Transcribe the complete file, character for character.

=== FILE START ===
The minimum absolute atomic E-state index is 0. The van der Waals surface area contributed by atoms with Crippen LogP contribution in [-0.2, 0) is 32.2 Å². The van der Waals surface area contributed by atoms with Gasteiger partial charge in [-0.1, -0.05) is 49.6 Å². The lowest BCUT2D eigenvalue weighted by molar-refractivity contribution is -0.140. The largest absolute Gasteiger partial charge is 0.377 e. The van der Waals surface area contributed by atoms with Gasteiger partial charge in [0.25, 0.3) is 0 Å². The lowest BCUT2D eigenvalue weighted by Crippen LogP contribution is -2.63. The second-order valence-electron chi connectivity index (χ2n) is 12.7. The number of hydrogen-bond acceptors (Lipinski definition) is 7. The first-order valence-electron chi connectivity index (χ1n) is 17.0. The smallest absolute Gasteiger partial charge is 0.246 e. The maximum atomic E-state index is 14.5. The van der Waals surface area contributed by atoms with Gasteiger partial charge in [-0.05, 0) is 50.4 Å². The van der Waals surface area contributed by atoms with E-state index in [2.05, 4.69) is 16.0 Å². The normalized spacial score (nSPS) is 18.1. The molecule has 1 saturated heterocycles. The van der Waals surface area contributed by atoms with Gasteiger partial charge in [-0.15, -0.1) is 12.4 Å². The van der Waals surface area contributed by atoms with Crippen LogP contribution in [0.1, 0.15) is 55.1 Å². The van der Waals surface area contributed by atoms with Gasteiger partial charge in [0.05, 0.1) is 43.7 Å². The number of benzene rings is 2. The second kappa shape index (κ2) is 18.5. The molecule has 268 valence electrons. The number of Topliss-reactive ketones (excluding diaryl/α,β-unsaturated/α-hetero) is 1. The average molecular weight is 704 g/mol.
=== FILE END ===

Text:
The minimum absolute atomic E-state index is 0. The van der Waals surface area contributed by atoms with Crippen LogP contribution in [-0.2, 0) is 32.2 Å². The van der Waals surface area contributed by atoms with Gasteiger partial charge in [-0.1, -0.05) is 49.6 Å². The lowest BCUT2D eigenvalue weighted by molar-refractivity contribution is -0.140. The largest absolute Gasteiger partial charge is 0.377 e. The van der Waals surface area contributed by atoms with Gasteiger partial charge in [0.25, 0.3) is 0 Å². The lowest BCUT2D eigenvalue weighted by Crippen LogP contribution is -2.63. The second-order valence-electron chi connectivity index (χ2n) is 12.7. The number of hydrogen-bond acceptors (Lipinski definition) is 7. The first-order valence-electron chi connectivity index (χ1n) is 17.0. The smallest absolute Gasteiger partial charge is 0.246 e. The maximum atomic E-state index is 14.5. The van der Waals surface area contributed by atoms with Gasteiger partial charge in [-0.05, 0) is 50.4 Å². The van der Waals surface area contributed by atoms with E-state index in [2.05, 4.69) is 16.0 Å². The normalized spacial score (nSPS) is 18.1. The molecule has 1 saturated heterocycles. The van der Waals surface area contributed by atoms with Gasteiger partial charge in [-0.15, -0.1) is 12.4 Å². The van der Waals surface area contributed by atoms with Crippen LogP contribution in [0.1, 0.15) is 55.1 Å². The van der Waals surface area contributed by atoms with Gasteiger partial charge in [0.05, 0.1) is 43.7 Å². The number of benzene rings is 2. The second kappa shape index (κ2) is 18.5. The molecule has 268 valence electrons. The number of Topliss-reactive ketones (excluding diaryl/α,β-unsaturated/α-hetero) is 1. The average molecular weight is 704 g/mol.